Dick Day’s reproduction Sopwith Camel, bearing the markings of B6313, flown by First World War Canadian Ace Major W.G.Barker. Photographed in the vicinity of Old Rhinebeck, New York.
A laser-nosed Hawker Siddeley Harrier aboard the anti-submarine carrier HMS Hermes during Sea Harrier proving trials in the English Channel which took place during the first two weeks of February.
Fokker Dr.l Triplane reproduction G-BEFR belonging to Leisure Sport. It is seen flying over Land’s End, piloted by Viv Bellamy.
Sea Fury F.Mk X TF905 served with No 778 Sqn FAA.
Another view of Sea Fury F.B. Mk X TF905
Взлетает "Си Фьюри"
Lt Cdr Harrington just airborne during a flying display at the St Merryn open day in July 1950. Sea Fury F.B.Mk 11 VW654 was attached to RNAS Anthom.
Hawker Sea Fury F.B.11 WF619, later attached to RNAS Anthom. The Mk 11 was the FAA’s front line single-seat fighter until replaced by the Hawker Sea Hawk in 1953.
Still going strong in the USA is Frank Sanders’ Sea Fury, a regular air race competitor.
A Sea Fury firing a dozen 3in rockets with 60 lb warheads over the Triligga ranges, Cornwall, in 1951.
Sea Fury F.B. Mk 11 TF969 was attached to No. 8 Training Unit, and was re-purchased by Hawker Aviation from RNAS Abbotsinch in 1957-58.
Sea Fury F.B.Mk 11 TG120 was delivered to the Royal Canadian Navy in 1948, and is seen landing on HMCS Magnificent, an 18,000 ton light fleet carrier, during deck landing trials in 1948. This aircraft was subsequently lost in a ditching on June 12, 1951, while serving with VF870 Sqn.
A Royal Canadian Sea Fury landing on HMCS Magnificent. Many ex-FAA Sea Furies were transferred to the RCN.
Первый двухместный "Си Фьюри" T.20 (VX 818).
Sea Fury T.Mk 20 prototype VX818, photographed in January 1948. An ex-Iraqi Sea Fury, this variant first flew on January 15, 1948. Note the strut-mounted periscope viewer and the absence of an arrester hook. Sixty production T.20s were built, and all were land-based and devoid of arrester hooks. The powerplant was a 2,480 h.p. Bristol Centaurus 18.
The first flight of NASA’s Boeing 747/Shuttle Orbiter composite took place from the Dryden Flight Research Center, California, on February 18, 1977. The 584,000lb combination took off from the Rogers Dry Lake runway after a 6,000ft roll at 8.30 a.m. local time, climbed to 16,000ft and flew a race-track course over the Mojave Desert for 2hr at a maximum speed of 250kt. A series of gentle manoeuvres were made checking behaviour at circuit speeds and investigating flutter response. At present, the Orbiter’s engines are faired to reduce buffet. Five free-flight drops of the Orbiter are scheduled to take place between July 22 and October 15.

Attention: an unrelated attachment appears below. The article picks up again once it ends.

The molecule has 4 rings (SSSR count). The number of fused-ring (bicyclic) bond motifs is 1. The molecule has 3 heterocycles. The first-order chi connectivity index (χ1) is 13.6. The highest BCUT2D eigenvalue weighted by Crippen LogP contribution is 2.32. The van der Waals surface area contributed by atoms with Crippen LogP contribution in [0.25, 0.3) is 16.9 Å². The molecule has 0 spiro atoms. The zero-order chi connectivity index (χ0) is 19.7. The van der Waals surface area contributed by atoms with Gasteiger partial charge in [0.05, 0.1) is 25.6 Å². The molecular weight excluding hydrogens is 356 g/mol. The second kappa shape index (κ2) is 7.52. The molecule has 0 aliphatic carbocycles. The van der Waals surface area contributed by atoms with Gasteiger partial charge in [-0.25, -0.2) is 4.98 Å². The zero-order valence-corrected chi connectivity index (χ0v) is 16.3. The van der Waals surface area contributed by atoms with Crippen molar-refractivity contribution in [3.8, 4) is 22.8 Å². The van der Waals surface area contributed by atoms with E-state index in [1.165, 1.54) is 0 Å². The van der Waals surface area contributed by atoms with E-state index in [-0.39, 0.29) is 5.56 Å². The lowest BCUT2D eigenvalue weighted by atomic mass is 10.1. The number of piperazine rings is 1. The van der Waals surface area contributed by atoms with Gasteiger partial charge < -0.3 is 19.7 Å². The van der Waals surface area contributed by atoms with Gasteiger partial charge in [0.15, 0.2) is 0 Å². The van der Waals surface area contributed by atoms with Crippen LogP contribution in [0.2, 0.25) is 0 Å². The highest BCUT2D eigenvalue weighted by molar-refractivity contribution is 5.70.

Bedford-based Harrier T2 XW175, another of the four Harriers used in the trials.
A fine study of Auster AOP III NJ747 during a demonstration at Rearsby in September 1943.
First flight of the Ahrens AR-404 commuter and light freight aircraft have taken place at Oxnard, California, with test pilot Herman "Fish” Salmon at the controls. Powered by four Allison 250s, the prototype AR-404 will be ferried to Puerto Rico after 10hr flying, where the type is to be developed. The main under-carriage units retract into the stub wings.
Ihe F.D.2, was the last fixed-wing aircraft built by the Fairey Company. The prototype, WG774, first flew at A&AEE Boscombe Down on October 6, 1954. On November 17, 1954, the aircraft suffered engine failure during a test flight but was successfully landed back at Boscombe by Twiss, the resulting damage not being serious. The pilot was awarded the Queen’s Commendation for Valuable Service in the air. Twiss shattered the World Speed Record in the F.D.2 on March 10, 1956, with a speed of 1,132 m.p.h., 310 m.p.h. faster than the record held by a US F-100C Super Sabre. The second F.D.2, WG777, had first flown on February 15, 1956, exceeding Mach 1.0 during this initial flight. Tests continued with the RAE and WG774 was later fitted with an ogival wing, becoming the BAC-221 for Concorde wing research. WG777 went into store at RAF Topcliffe for eventual exhibition in the RAF Museum.
The McDonnell Douglas YC-15 Advanced Medium STOL Transport (AMST) first prototype 72-1875 takes off from Long Beach Municipal Airport on February 16, 1977, its first flight fitted with a new U.S.-French General Electric/SNECMA high-performance CFM-56 turbofan in the port outer position. The CFM-56 is of 2 1/2 ft greater diameter than the JT8D-17s carried in the other nacelles, and generates 6,000lb more thrust.
Bob Williams’ photograph of the scaled-down Comper Scamp, the CF-1, poses a problem. The serial number T1788, clearly visible on the boom, was supposedly allocated to the Fane AOP. It is therefore doubtful if the Fane was ever allocated these marks, although they could have been transferred to it when the CF-1 was abandoned. Can anyone sort out this confusion?
Nihon University’s Stork B established a new world record for man-powered aircraft when student Takashi Kato made a flight of 2,094m at Shimofusa naval air base, near Tokyo.
The forward section of the specially modified centreline fuel tank on two-seat Jaguar XW566 contains a Thomson-CSF Agave radar. It is planned to fit nose radar to export Jaguars, and several suitable systems are undergoing comparative tests.